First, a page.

When Liz Cheney released an ad charging that attorneys who had defended terrorism suspects were not fit to work in the Department of Justice, individual lawyers and the organized bar reacted with across-the-board outrage. Some, like former Attorney General Michael Mukasey, took the occasion to argue that the same protection and understanding is due the government lawyers who wrote the memos condoning torture by American agents, because the attacks on the lawyers are "all of a piece."
In my essay, "The Limits of Advocacy: Lawyers for Terrorists/Lawyers for Torturers," I discuss why the role of the defense attorney and the multifaceted role of the government lawyer are not equivalent. I also discuss the reasons why we have developed clarity about the role of defense attorneys since the dark days following 9/11: the military lawyers who led the way, the organized bar gradually stepping up to the task of defending the Guantánamo detainees, and the Supreme Court deciding a series of cases making a strong statement about the essentiality of the rule of law and lawyers, even at Guantánamo.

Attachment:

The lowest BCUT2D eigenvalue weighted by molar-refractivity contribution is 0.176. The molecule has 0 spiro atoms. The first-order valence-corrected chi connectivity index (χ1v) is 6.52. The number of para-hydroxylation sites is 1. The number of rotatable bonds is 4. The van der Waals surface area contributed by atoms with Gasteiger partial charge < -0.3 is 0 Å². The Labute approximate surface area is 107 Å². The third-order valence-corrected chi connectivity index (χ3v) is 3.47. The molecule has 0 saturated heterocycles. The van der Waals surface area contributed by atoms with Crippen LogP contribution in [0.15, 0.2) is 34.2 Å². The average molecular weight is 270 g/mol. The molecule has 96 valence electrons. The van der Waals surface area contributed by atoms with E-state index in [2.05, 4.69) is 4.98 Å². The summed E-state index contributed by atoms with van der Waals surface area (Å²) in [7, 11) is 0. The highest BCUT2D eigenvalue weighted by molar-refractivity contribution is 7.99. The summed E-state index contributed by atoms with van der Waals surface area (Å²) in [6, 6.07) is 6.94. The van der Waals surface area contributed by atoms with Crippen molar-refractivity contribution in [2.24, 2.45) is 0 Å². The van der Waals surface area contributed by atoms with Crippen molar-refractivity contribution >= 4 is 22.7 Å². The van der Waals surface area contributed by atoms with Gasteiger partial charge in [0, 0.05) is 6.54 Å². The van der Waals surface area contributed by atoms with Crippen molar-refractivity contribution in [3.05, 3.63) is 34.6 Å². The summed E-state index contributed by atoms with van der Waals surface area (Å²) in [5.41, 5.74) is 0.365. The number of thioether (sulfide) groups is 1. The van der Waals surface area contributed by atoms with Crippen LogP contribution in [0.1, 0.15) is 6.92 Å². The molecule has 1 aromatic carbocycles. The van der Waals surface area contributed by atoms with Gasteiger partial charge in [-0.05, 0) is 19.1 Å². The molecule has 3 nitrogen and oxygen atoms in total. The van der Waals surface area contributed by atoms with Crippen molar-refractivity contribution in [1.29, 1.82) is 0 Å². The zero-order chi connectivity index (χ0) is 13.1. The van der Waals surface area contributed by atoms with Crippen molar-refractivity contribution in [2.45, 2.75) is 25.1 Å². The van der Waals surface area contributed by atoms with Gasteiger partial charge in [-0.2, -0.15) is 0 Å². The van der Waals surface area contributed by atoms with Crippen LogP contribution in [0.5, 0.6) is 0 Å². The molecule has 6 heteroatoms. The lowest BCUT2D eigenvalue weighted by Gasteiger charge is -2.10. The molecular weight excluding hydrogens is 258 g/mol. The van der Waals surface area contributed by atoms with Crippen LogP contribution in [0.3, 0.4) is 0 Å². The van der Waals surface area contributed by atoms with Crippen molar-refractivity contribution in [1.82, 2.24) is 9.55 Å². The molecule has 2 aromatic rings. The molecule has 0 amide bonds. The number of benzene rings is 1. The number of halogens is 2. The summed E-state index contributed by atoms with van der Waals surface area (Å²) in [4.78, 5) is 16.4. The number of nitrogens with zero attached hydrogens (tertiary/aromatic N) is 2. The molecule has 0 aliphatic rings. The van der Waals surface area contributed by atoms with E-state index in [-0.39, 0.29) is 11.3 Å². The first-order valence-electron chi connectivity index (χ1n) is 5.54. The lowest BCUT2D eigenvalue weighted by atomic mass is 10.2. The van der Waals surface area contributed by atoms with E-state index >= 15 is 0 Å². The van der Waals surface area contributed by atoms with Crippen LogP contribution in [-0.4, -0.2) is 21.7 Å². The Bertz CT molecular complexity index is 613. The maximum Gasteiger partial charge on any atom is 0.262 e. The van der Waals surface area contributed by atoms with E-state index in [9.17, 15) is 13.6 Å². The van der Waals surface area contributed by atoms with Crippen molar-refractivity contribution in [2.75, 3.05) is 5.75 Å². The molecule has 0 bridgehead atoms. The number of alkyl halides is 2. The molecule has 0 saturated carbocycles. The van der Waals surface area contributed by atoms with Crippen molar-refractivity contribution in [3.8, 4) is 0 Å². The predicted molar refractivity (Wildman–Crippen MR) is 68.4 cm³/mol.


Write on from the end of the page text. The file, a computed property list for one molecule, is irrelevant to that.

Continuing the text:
By way of contrast, we have little clarity about our shameful brush with torture — partly because the courts have found a dazzling array of procedural excuses for refusing to hear cases about torture and extraordinary rendition, depriving the victims of their day in court. There is a great deal we do not know about what happened and who was responsible, but there are now few voices calling for accountability. President Obama urges us to just turn the page. I argue that it is a mistake to go forward without first looking back, suggesting that the model of a truth commission might be useful to us.